Summary of Megachange

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Rating

8

Qualities

  • Visionary

Recommendation

This anthology’s essays forecast future developments in areas from social media to religion. Daniel Franklin, executive editor and business affairs editor of The Economist, and John Andrews, a writer for the magazine for 30 years, compiled and edited this volume. Since all 20 writers contribute to The Economist, they share a lucid style and a generally aligned conceptual framework. No one can promise accurate predictions, but these reporters share deeply informed insights about forces that will affect the world by 2050. The result is a useful, intriguing mosaic of the near future. The writers clearly explain complex concepts as their shared references let one essay build synergistically on the next. Readers who already know the contents of one essay will turn the page to remark on how startling the next one is. getAbstract recommends this collection to futurists, long-term planners, and readers interested in social analysis and forecasting.

About the Authors

Daniel Franklin is executive editor and business affairs editor of The Economist. John Andrews, who has written for the magazine for 30 years, also wrote The Economist Book of Isms.

 

Summary

The Core of “Megachange”

It took 250,000 years for the world’s population to reach one billion people, in about 1800. In two more centuries, population accelerated faster to reach seven billion late in 2011. This is a “megachange: change on a grand scale that happens at a remarkable speed.” Looking at megachanges unfolding now, several trends will shape the world of 2050. Populations will continue to increase and to age. Though simply projecting the present forward in a direct line is tempting, society will face disruptive change, and change in one realm will affect others. The East is rising, so global power is shifting that way. While some changes will be negative, progress will continue in many areas.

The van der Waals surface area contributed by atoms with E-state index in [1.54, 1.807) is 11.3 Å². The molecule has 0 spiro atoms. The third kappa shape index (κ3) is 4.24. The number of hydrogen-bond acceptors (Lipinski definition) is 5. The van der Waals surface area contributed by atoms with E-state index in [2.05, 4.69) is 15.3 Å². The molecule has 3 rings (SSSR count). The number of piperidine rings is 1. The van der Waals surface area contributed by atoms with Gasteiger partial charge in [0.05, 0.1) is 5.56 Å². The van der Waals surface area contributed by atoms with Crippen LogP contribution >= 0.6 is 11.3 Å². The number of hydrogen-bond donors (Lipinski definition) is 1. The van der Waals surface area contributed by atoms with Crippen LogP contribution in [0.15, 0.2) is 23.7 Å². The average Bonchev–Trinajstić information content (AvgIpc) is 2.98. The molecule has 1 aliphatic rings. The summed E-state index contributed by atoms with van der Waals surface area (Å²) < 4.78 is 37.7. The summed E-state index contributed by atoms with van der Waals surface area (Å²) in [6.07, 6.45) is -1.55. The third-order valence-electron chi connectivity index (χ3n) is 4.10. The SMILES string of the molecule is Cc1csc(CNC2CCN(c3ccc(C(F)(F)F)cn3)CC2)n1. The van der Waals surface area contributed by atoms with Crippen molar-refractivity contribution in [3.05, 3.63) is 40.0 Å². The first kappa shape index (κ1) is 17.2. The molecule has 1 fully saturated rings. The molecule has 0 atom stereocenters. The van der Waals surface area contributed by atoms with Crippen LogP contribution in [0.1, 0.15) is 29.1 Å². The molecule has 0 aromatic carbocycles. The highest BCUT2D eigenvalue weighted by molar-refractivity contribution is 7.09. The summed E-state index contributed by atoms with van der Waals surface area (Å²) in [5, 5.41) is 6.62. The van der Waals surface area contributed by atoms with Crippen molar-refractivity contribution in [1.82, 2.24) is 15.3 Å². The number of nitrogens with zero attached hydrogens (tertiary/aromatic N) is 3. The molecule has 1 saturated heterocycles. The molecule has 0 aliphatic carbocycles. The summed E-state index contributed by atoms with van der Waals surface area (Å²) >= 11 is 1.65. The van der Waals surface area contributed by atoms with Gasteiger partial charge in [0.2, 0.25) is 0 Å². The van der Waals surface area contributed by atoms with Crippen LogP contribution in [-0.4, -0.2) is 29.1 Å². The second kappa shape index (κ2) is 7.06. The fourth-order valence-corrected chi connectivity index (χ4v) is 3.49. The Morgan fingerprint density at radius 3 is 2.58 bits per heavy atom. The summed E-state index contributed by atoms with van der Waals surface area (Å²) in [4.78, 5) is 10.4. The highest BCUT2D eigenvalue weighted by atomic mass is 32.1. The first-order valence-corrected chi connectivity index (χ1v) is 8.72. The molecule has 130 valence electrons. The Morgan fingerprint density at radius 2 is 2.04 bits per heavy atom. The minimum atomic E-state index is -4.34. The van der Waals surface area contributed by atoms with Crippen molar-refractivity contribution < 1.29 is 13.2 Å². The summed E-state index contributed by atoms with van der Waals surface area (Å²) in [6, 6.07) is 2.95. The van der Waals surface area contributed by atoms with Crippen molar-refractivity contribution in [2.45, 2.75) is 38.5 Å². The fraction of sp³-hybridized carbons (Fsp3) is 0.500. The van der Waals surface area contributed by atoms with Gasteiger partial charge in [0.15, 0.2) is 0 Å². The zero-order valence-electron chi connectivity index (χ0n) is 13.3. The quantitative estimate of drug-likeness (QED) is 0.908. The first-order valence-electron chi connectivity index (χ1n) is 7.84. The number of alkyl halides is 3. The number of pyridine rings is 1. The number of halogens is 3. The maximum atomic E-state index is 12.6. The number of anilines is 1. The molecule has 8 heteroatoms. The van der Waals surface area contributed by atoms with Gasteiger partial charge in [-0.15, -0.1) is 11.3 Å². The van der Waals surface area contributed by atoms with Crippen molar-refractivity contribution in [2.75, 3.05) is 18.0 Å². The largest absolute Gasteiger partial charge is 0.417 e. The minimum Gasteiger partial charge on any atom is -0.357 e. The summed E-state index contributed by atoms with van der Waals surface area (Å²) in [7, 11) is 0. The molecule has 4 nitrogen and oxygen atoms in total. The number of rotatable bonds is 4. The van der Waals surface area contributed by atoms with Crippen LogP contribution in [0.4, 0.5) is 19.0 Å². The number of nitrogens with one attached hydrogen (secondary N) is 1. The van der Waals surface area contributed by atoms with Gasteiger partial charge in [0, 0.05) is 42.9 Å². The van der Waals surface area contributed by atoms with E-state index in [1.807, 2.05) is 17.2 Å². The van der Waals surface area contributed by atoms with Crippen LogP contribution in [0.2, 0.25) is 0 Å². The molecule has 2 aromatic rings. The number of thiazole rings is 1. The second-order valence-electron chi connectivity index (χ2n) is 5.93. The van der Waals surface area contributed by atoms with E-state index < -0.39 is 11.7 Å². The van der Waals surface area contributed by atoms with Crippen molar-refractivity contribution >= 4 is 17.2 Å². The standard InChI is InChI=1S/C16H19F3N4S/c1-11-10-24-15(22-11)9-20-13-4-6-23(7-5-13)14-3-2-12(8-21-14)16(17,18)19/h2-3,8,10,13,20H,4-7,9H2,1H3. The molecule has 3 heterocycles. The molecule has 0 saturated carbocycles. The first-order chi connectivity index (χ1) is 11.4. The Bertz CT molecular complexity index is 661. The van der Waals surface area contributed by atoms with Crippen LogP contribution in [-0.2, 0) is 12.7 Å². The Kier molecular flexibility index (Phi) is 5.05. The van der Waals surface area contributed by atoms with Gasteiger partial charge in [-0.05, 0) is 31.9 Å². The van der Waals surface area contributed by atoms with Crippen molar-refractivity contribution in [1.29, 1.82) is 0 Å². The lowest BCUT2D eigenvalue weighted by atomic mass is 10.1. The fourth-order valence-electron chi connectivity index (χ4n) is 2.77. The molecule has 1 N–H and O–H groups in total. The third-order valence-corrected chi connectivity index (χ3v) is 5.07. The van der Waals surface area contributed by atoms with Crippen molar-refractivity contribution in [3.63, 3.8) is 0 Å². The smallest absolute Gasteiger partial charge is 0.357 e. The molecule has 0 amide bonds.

“People and Relationships”

Demographics are “not quite destiny,” but demographic trends are powerful and sweeping. The growth in the human population will be the single biggest demographic change. In 2050, Earth will be home to nine billion people. This growth will not be uniform: Some nations’ populations will soar. Half of the population increase by 2050 will happen in Africa, which will hold three times as many people as Europe. Nigeria will have about 390...


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